Friday, February 13, 2015

Civil Rights Organizer Herbert Lee Murdered By A Mississippi Elected Official

Herbert Lee
Herbert Lee, the son of Albert Lee and Elvia Lee was born in Amite County, Mississippi. He was married to Prince Melson Lee, to their union nine children were born: Wilma, Irma, Bessie, Ruby, Shirley, Roy, Ray, Frank and Herbert Lee, Jr. He was a faithful member of Mt. Pilgrim Baptist Church and a successful dairy farmer. He became a member of the NAACP in the early 1950's. When SNCC voting rights activist started working in Amite and Pike counties in the fall of 1961, Lee,  close friend of the Amite County NAACP brand chairman E.W. Steptoe became involved, helping transport the workers and acquaint them to the area.

Assistant United States Attorney John Doar and others from the Justice Department interviewed several persons in Amite County about the infringements of the voting laws. They learned that threats had been made to harm NAACP members and Voting Rights Activist in Amite and other counties.

On the morning of September 25, 1961, Hebert Lee took a truckload of cotton to the cotton gin in Liberty, Mississippi.  Hurst followed Lee according to the witnesses, Lee was sitting in his truck when Hurst angrily walks up and begins arguing, and pulls out a pistol. "I'm not fooling around this time, I really mean business," shout Hurst.  " Put the gun down," responds Lee, " I won't talk to you unless you put the gun down." Lee slides out of his truck on the other side and  E. H. Hurst a dairy farmer and politician in Mississippi, elected as a Democrat to the Mississippi House of Representatives shot Lee in the head, killing him instantly.  It happened in front of about a dozen witnesses, including several Negroes. On the day of the killing, the corner's jury concluded that E. Hurst, claimed self-defense by a all white jury at the inquest.
Amite County Grand Jury Docket
Photo Credit: Walter C. Black, Sr.

Herbert Lee was only trying to register African-American people in the small rural town to become voters. After eleven years of trying to register African-American people of Amite County.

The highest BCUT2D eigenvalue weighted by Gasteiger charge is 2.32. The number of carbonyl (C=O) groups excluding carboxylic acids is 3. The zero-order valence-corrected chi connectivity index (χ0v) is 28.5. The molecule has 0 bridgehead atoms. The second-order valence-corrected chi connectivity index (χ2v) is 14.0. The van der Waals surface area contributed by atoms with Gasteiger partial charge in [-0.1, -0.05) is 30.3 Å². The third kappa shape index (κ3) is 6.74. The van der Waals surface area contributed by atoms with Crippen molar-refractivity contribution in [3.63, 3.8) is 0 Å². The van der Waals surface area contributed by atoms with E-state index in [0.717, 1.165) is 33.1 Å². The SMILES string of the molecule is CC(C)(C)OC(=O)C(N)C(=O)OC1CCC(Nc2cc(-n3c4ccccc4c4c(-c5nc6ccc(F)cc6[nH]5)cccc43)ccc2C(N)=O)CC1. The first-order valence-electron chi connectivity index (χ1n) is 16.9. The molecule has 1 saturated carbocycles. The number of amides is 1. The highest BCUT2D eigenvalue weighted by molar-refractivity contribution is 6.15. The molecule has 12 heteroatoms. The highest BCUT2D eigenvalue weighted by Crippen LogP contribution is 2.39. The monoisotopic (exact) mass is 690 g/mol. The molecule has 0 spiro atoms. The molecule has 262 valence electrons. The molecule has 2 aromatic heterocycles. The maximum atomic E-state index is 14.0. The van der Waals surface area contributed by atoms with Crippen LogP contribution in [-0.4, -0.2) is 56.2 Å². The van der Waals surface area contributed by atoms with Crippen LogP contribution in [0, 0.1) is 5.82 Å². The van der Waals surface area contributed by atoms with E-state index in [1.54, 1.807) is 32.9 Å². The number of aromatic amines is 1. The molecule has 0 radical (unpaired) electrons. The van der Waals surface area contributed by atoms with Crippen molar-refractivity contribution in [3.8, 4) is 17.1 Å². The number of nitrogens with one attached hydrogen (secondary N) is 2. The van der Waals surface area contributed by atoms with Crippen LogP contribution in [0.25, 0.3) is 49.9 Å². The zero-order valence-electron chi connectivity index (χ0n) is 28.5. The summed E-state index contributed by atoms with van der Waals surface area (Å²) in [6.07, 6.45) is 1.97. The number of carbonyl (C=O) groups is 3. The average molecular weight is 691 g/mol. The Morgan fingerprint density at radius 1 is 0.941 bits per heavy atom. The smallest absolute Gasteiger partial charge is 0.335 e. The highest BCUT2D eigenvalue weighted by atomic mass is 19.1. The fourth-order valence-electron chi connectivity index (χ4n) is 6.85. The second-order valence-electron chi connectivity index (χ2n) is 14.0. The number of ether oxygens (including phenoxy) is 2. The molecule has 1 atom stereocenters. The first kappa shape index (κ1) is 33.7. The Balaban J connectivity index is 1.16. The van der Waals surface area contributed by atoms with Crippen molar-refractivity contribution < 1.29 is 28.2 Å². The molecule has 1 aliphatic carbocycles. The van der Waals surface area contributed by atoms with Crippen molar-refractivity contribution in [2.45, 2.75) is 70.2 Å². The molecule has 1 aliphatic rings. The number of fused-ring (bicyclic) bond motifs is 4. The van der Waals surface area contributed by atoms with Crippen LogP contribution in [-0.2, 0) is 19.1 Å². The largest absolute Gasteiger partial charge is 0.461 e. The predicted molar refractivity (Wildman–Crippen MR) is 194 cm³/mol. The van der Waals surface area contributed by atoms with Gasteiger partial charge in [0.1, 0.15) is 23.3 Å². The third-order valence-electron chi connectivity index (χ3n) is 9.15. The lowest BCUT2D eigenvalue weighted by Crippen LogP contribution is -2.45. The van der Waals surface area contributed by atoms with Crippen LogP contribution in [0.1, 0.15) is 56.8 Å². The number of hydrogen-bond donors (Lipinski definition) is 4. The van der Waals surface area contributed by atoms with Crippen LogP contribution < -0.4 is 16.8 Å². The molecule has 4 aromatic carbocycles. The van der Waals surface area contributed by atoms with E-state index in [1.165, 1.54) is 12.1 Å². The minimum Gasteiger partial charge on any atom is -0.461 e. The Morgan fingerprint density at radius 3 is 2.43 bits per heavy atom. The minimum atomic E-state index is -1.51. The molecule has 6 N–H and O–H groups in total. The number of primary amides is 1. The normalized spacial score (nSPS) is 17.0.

The Cotton Gin where Herbert Lee was murdered
On July 20, 1965, E. W. Steptoe and other African Americans became registered voters.

Louis Allen, a black witness to Lee's being shot, discussed the case with SNCC civil rights activist including Julian Bond. In January 1965, the night before he was planning to move away from Liberty, Allen was murdered in his driveway by two shot-gun blasts. Allen learned that a federal jury was considering charges against Hurst, Allen met with representatives of the FBI and Civil Rights Commissions to see if he could get federal protection if he were to testify. The Justice Department  told him that they couldn't offer him protection, Allen refused to change it story and stood up for the truth and what he felt was right to do. In 1994 investigation said suggested that Allen was murdered by Daniel Jones, the Amite County Sheriff, but no one has been prosecuted for his murder. The corner's jury ruled the homicide was justifiable and no further legal actions was taken against the Mississippi State Legislator.

Marion Barry was among the SNCC activists organizing in Pike County, Mississippi with Bob Parris Moses, and other SNCC members led a march of 100 black high school students through the streets of McComb, Mississippi. The marchers was arrested as they knelt down to pray on the steps of city hall, the students was expelled from school.

Herbert Lee's wife Prince Melson Lee was from St. Helena, Louisiana. My cousin Tito Lee came into the Art Gallery three years ago and informed me about what happen to his grandfather. We must never forget Herbert Lee, he died for our right to vote and yet many African American people will not get out and vote.


  1.  Cold case: "The murder of Louis Allen"60 Minutes (CBS), 10 April 2011
  2. The Struggle for Voting Rights in Mississippi-Civil Rights.
  3.  Historical Marker Dedication Ceremony for Herbert Lee